Chili is the kind of food that makes my job as a recipe developer fun. Cooking up a pot of chili from scratch is not only familiar and comforting, it also feels more like an interesting science experiment than cooking. (Can you tell that I love my job?)
I’m always thinking about different ingredients to add—there are so many kinds of beans!—or a new cooking technique to make it better. I’ve made a lot of tweaks to my chili over the years, but I never leave out one key ingredient: chocolate. It’s an essential upgrade that takes chili to the next level. Here’s everything you need to know about adding chocolate to your chili.
The Best Chocolate for Chili
Chocolate is often thought to be too sweet for savory cooking; however, cultures from around the globe have been using some variation of it in their cooking for centuries. What would a mole from Mexico be without cocoa?
While bittersweet, semi-sweet, and milk chocolates may lend themselves to sweeter applications thanks to their higher sugar content (hello, chocolate chip cookies!), dark chocolate and unsweetened cocoa powder are the perfect complement to hearty soups, stews, sauces, and many beef or bean recipes. They are the perfect match for chili peppers and warm spices, and their earthy, nutty, caramel flavor add depth to dishes like chili. The chocolate offsets the acidity of the tomatoes and chili powder and ups the chili’s rich, earthy flavor. That’s why this trick applies to all chili pepper and tomato-based chilis.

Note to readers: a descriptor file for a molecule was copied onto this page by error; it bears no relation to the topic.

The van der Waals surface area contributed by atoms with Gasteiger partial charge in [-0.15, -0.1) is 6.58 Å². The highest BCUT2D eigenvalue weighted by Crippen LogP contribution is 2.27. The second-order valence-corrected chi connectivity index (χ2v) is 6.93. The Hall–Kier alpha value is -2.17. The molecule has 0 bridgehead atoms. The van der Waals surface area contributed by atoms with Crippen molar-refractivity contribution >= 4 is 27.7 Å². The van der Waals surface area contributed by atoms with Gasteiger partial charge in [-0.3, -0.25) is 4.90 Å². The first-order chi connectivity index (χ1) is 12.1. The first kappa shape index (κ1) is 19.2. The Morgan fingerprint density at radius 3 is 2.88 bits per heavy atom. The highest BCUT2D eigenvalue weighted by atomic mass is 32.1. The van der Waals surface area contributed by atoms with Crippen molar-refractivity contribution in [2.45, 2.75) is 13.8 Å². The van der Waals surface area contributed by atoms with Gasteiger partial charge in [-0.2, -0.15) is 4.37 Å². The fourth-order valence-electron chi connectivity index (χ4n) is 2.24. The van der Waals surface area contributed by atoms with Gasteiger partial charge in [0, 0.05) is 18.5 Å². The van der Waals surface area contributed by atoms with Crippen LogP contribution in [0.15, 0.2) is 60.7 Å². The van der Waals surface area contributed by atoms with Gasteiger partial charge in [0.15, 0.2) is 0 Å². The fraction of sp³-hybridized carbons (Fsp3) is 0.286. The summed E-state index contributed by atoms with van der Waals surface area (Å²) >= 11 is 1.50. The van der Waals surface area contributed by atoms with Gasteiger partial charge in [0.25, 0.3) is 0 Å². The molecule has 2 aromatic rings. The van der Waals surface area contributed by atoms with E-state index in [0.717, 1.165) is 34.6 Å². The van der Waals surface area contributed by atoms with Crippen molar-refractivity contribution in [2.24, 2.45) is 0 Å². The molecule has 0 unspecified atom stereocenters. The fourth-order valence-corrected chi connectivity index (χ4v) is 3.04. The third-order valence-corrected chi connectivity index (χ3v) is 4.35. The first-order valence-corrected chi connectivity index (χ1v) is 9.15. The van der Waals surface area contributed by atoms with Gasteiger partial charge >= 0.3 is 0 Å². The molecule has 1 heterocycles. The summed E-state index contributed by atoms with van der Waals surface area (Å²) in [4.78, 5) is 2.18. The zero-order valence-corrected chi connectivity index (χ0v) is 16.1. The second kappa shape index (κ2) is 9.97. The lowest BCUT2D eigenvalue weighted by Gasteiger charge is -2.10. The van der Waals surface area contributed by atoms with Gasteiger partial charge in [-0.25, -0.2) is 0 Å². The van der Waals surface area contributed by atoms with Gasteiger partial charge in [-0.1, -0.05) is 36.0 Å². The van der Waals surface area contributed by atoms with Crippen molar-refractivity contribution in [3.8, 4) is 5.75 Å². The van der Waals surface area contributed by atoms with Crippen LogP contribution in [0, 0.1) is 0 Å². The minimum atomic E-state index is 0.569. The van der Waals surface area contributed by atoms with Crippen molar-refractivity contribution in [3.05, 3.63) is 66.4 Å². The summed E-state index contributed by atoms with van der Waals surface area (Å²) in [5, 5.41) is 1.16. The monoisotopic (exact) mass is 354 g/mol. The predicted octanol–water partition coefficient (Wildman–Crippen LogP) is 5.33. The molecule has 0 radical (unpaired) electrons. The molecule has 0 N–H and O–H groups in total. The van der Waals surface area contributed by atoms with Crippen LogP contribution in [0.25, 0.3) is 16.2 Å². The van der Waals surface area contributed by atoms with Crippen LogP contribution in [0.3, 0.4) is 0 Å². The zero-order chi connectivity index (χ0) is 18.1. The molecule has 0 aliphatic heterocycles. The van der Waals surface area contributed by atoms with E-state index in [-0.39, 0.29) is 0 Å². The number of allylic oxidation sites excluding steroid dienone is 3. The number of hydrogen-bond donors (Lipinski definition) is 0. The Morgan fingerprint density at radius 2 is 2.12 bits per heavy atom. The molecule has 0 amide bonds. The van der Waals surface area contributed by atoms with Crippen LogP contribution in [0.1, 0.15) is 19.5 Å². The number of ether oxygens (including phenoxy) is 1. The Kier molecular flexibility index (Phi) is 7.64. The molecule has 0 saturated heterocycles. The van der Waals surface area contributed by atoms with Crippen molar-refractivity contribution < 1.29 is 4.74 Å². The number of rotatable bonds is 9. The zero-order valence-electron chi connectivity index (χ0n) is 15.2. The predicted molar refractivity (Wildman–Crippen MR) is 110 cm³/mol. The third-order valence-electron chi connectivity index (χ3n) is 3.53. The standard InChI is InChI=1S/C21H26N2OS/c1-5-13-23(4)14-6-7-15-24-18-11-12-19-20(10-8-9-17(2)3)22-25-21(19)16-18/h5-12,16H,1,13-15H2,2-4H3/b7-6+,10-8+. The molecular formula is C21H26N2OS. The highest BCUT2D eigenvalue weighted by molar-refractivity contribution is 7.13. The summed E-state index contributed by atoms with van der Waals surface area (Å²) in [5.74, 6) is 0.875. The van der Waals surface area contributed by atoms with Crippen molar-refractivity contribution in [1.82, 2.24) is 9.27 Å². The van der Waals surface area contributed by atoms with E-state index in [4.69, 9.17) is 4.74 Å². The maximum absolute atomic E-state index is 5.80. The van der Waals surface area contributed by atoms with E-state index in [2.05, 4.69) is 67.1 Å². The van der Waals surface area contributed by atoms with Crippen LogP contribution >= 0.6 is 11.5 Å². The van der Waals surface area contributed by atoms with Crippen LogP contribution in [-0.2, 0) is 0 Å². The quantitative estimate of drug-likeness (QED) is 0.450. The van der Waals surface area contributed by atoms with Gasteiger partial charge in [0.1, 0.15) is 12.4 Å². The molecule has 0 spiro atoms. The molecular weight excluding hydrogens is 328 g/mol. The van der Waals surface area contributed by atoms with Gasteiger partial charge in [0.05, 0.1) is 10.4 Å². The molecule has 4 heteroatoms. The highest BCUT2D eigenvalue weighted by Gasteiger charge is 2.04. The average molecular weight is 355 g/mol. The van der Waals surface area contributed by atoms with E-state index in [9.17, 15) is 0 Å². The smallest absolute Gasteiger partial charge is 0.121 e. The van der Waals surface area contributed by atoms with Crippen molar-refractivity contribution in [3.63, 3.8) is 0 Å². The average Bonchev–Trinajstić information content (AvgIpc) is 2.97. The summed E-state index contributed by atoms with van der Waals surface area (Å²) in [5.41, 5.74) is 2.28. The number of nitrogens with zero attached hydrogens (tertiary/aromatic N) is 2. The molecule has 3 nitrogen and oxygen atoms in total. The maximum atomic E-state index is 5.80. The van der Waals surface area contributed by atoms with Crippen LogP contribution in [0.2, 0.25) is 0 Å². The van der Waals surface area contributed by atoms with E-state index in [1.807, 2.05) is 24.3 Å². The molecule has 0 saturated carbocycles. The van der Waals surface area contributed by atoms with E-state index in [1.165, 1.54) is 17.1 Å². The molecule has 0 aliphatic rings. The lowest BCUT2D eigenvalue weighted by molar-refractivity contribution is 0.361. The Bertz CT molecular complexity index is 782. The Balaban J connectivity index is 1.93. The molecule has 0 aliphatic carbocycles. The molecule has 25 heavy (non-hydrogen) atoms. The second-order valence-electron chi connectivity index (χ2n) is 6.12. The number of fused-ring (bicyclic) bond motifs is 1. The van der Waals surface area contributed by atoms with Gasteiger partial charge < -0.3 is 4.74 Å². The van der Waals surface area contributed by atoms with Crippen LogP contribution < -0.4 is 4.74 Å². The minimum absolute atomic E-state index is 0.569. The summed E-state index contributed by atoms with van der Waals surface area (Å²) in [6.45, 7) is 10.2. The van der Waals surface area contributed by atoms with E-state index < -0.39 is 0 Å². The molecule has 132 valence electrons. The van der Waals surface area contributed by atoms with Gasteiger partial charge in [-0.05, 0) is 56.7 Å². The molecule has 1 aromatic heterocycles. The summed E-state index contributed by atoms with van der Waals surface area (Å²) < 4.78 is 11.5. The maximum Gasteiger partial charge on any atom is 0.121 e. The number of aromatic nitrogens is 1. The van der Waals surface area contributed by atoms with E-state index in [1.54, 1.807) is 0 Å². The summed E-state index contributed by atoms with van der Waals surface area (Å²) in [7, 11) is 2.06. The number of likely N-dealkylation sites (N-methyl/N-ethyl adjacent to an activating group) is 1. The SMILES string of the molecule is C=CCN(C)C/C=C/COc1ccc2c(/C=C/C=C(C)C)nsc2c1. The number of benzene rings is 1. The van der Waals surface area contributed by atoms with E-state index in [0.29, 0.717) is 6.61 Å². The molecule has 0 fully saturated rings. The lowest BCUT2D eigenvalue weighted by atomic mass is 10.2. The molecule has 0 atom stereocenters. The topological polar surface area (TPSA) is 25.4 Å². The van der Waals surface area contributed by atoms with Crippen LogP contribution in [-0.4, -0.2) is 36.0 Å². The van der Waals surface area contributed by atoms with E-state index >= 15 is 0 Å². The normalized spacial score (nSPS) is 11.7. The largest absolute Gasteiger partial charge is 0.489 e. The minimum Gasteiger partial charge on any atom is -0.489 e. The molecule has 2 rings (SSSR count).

I typically use unsweetened cocoa powder—natural or Dutch-process—since I always have it stocked in my pantry. Dark chocolate bars or chips can also be used. Choose something in the 75% cacao or higher range to ensure you’re getting that deep, chocolate flavor without the extra sweetness.
How Much Chocolate To Add
If you’re new to adding cocoa powder or chocolate to your chili, I recommend starting with a small amount and adding more after tasting. For a pot of chili that feeds six people and calls for one pound of ground beef, start with a tablespoon of cocoa powder or a couple of ounces of dark chocolate. Chocolate can be on the bitter side thanks to its natural polyphenolic compounds and its slightly acidic pH, so more chocolate isn’t necessarily better. After stirring it in and letting it simmer, taste and add more if you’d like.
When To Add the Chocolate to Your Chili
I like to add the cocoa powder right after toasting the spices with the cooked onions, and just before adding the wet ingredients like canned tomatoes, beans, and stock or water. Adding it at this point allows it to “marry” with the other spices without getting burned. Once the wet ingredients are added, allow it to simmer to give the chocolate some time to impart its flavor throughout the chili.
If in bar form, chop the chocolate into bite-size pieces and toss it into the chili after adding your wet ingredients and just before the final stage of simmering the chili. Stir it well to ensure it’s fully melted and evenly distributed throughout.
Our Favorite Chili Recipes
- Chili Con Carne
- Cincinnati Chili
- White Chicken Chili
- Easy No-Bean Chili
- Best Beef Chili
- Easy Vegetarian Chili